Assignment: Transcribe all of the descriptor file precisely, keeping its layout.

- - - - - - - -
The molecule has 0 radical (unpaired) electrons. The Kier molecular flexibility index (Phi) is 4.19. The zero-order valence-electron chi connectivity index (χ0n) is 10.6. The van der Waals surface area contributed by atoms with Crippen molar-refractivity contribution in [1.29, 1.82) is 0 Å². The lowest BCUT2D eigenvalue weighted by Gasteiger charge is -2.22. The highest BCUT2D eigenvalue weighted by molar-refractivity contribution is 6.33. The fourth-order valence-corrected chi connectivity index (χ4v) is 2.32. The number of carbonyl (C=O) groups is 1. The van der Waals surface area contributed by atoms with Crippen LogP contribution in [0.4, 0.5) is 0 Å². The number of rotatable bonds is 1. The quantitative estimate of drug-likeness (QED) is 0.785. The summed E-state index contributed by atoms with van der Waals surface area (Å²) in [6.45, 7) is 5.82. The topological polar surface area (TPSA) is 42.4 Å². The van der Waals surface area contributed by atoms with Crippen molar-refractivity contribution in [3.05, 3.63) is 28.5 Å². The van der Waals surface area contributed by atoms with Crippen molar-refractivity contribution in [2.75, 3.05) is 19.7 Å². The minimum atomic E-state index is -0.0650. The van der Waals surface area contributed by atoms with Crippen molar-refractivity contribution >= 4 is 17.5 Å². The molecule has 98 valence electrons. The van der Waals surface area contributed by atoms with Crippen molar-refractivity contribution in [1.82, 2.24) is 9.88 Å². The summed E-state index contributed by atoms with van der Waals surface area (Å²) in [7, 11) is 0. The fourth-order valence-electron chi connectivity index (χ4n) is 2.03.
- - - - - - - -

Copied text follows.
The molecule has 0 radical (unpaired) electrons. The Kier molecular flexibility index (Phi) is 4.19. The zero-order valence-electron chi connectivity index (χ0n) is 10.6. The van der Waals surface area contributed by atoms with Crippen molar-refractivity contribution in [1.29, 1.82) is 0 Å². The lowest BCUT2D eigenvalue weighted by Gasteiger charge is -2.22. The highest BCUT2D eigenvalue weighted by molar-refractivity contribution is 6.33. The fourth-order valence-corrected chi connectivity index (χ4v) is 2.32. The number of carbonyl (C=O) groups is 1. The van der Waals surface area contributed by atoms with Crippen LogP contribution in [0.4, 0.5) is 0 Å². The number of rotatable bonds is 1. The quantitative estimate of drug-likeness (QED) is 0.785. The summed E-state index contributed by atoms with van der Waals surface area (Å²) in [6.45, 7) is 5.82. The topological polar surface area (TPSA) is 42.4 Å². The van der Waals surface area contributed by atoms with Crippen molar-refractivity contribution in [3.05, 3.63) is 28.5 Å². The van der Waals surface area contributed by atoms with Crippen molar-refractivity contribution in [2.75, 3.05) is 19.7 Å². The minimum atomic E-state index is -0.0650. The van der Waals surface area contributed by atoms with Crippen molar-refractivity contribution >= 4 is 17.5 Å². The molecule has 98 valence electrons. The van der Waals surface area contributed by atoms with Crippen molar-refractivity contribution in [1.82, 2.24) is 9.88 Å². The summed E-state index contributed by atoms with van der Waals surface area (Å²) in [7, 11) is 0. The fourth-order valence-electron chi connectivity index (χ4n) is 2.03.